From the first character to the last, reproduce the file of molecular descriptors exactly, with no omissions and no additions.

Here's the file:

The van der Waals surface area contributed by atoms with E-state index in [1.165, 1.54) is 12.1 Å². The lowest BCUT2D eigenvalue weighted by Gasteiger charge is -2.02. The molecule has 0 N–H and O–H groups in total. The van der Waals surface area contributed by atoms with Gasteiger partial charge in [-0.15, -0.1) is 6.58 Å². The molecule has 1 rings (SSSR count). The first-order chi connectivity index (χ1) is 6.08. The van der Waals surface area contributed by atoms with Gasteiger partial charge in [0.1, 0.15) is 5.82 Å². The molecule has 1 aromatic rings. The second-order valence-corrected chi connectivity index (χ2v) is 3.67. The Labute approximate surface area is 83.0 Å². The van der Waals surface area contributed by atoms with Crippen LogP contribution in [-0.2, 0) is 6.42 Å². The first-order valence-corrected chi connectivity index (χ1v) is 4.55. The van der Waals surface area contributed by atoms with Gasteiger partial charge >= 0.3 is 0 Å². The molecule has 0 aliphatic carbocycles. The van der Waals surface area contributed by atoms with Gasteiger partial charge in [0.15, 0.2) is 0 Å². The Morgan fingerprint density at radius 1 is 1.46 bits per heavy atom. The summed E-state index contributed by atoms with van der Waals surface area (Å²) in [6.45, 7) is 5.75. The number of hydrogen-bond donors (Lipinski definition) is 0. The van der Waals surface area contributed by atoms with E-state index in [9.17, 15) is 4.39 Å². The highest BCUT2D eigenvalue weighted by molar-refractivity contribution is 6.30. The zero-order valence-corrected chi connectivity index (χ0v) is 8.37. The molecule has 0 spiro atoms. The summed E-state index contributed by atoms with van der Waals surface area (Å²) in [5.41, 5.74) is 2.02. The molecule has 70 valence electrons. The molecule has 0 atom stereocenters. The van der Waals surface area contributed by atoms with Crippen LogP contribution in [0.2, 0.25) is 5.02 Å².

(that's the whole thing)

The van der Waals surface area contributed by atoms with E-state index in [1.165, 1.54) is 12.1 Å². The lowest BCUT2D eigenvalue weighted by Gasteiger charge is -2.02. The molecule has 0 N–H and O–H groups in total. The van der Waals surface area contributed by atoms with Gasteiger partial charge in [-0.15, -0.1) is 6.58 Å². The molecule has 1 rings (SSSR count). The first-order chi connectivity index (χ1) is 6.08. The van der Waals surface area contributed by atoms with Gasteiger partial charge in [0.1, 0.15) is 5.82 Å². The molecule has 1 aromatic rings. The second-order valence-corrected chi connectivity index (χ2v) is 3.67. The Labute approximate surface area is 83.0 Å². The van der Waals surface area contributed by atoms with Crippen LogP contribution in [-0.2, 0) is 6.42 Å². The first-order valence-corrected chi connectivity index (χ1v) is 4.55. The van der Waals surface area contributed by atoms with Gasteiger partial charge >= 0.3 is 0 Å². The molecule has 0 aliphatic carbocycles. The van der Waals surface area contributed by atoms with Gasteiger partial charge in [0.15, 0.2) is 0 Å². The Morgan fingerprint density at radius 1 is 1.46 bits per heavy atom. The summed E-state index contributed by atoms with van der Waals surface area (Å²) in [6.45, 7) is 5.75. The number of hydrogen-bond donors (Lipinski definition) is 0. The van der Waals surface area contributed by atoms with E-state index in [9.17, 15) is 4.39 Å². The highest BCUT2D eigenvalue weighted by molar-refractivity contribution is 6.30. The zero-order valence-corrected chi connectivity index (χ0v) is 8.37. The molecule has 0 spiro atoms. The summed E-state index contributed by atoms with van der Waals surface area (Å²) in [5.41, 5.74) is 2.02. The molecule has 70 valence electrons. The molecule has 0 atom stereocenters. The van der Waals surface area contributed by atoms with Crippen LogP contribution in [0.2, 0.25) is 5.02 Å².